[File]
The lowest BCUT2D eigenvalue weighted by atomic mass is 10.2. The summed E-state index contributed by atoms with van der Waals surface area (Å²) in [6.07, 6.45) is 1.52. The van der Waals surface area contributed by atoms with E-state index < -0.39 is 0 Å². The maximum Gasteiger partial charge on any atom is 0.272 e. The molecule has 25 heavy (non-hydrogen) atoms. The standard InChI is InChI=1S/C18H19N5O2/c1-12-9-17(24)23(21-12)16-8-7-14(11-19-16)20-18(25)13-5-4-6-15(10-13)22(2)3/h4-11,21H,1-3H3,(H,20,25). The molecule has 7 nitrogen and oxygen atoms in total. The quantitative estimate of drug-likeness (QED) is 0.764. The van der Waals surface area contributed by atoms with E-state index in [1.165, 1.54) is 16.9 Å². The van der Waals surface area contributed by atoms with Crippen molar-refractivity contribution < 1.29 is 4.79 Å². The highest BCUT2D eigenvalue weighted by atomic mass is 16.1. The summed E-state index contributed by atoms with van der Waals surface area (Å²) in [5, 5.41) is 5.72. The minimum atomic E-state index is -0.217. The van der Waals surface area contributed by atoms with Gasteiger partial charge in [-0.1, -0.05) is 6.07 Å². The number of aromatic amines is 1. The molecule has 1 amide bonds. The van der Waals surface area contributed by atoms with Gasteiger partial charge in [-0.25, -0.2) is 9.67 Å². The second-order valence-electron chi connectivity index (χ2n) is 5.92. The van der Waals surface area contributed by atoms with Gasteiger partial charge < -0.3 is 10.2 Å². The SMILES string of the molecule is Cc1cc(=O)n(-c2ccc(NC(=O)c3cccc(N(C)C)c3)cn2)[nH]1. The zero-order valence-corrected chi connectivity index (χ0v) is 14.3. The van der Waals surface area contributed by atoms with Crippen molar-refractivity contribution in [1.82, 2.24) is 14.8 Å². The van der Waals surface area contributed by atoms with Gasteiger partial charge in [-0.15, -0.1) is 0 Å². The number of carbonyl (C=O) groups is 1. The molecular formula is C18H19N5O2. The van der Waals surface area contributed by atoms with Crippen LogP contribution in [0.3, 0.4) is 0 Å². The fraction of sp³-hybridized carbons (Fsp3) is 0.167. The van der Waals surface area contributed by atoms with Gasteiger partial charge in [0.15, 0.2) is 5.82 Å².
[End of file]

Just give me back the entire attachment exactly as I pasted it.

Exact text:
The lowest BCUT2D eigenvalue weighted by atomic mass is 10.2. The summed E-state index contributed by atoms with van der Waals surface area (Å²) in [6.07, 6.45) is 1.52. The van der Waals surface area contributed by atoms with E-state index < -0.39 is 0 Å². The maximum Gasteiger partial charge on any atom is 0.272 e. The molecule has 25 heavy (non-hydrogen) atoms. The standard InChI is InChI=1S/C18H19N5O2/c1-12-9-17(24)23(21-12)16-8-7-14(11-19-16)20-18(25)13-5-4-6-15(10-13)22(2)3/h4-11,21H,1-3H3,(H,20,25). The molecule has 7 nitrogen and oxygen atoms in total. The quantitative estimate of drug-likeness (QED) is 0.764. The van der Waals surface area contributed by atoms with E-state index in [1.165, 1.54) is 16.9 Å². The van der Waals surface area contributed by atoms with Crippen molar-refractivity contribution < 1.29 is 4.79 Å². The highest BCUT2D eigenvalue weighted by atomic mass is 16.1. The summed E-state index contributed by atoms with van der Waals surface area (Å²) in [5, 5.41) is 5.72. The minimum atomic E-state index is -0.217. The van der Waals surface area contributed by atoms with Gasteiger partial charge in [-0.1, -0.05) is 6.07 Å². The number of aromatic amines is 1. The molecule has 1 amide bonds. The van der Waals surface area contributed by atoms with Gasteiger partial charge in [-0.25, -0.2) is 9.67 Å². The second-order valence-electron chi connectivity index (χ2n) is 5.92. The van der Waals surface area contributed by atoms with Gasteiger partial charge < -0.3 is 10.2 Å². The SMILES string of the molecule is Cc1cc(=O)n(-c2ccc(NC(=O)c3cccc(N(C)C)c3)cn2)[nH]1. The zero-order valence-corrected chi connectivity index (χ0v) is 14.3. The van der Waals surface area contributed by atoms with Crippen molar-refractivity contribution in [1.82, 2.24) is 14.8 Å². The van der Waals surface area contributed by atoms with Gasteiger partial charge in [-0.15, -0.1) is 0 Å². The number of carbonyl (C=O) groups is 1. The molecular formula is C18H19N5O2. The van der Waals surface area contributed by atoms with Crippen LogP contribution in [0.3, 0.4) is 0 Å². The fraction of sp³-hybridized carbons (Fsp3) is 0.167. The van der Waals surface area contributed by atoms with Gasteiger partial charge in [0.15, 0.2) is 5.82 Å².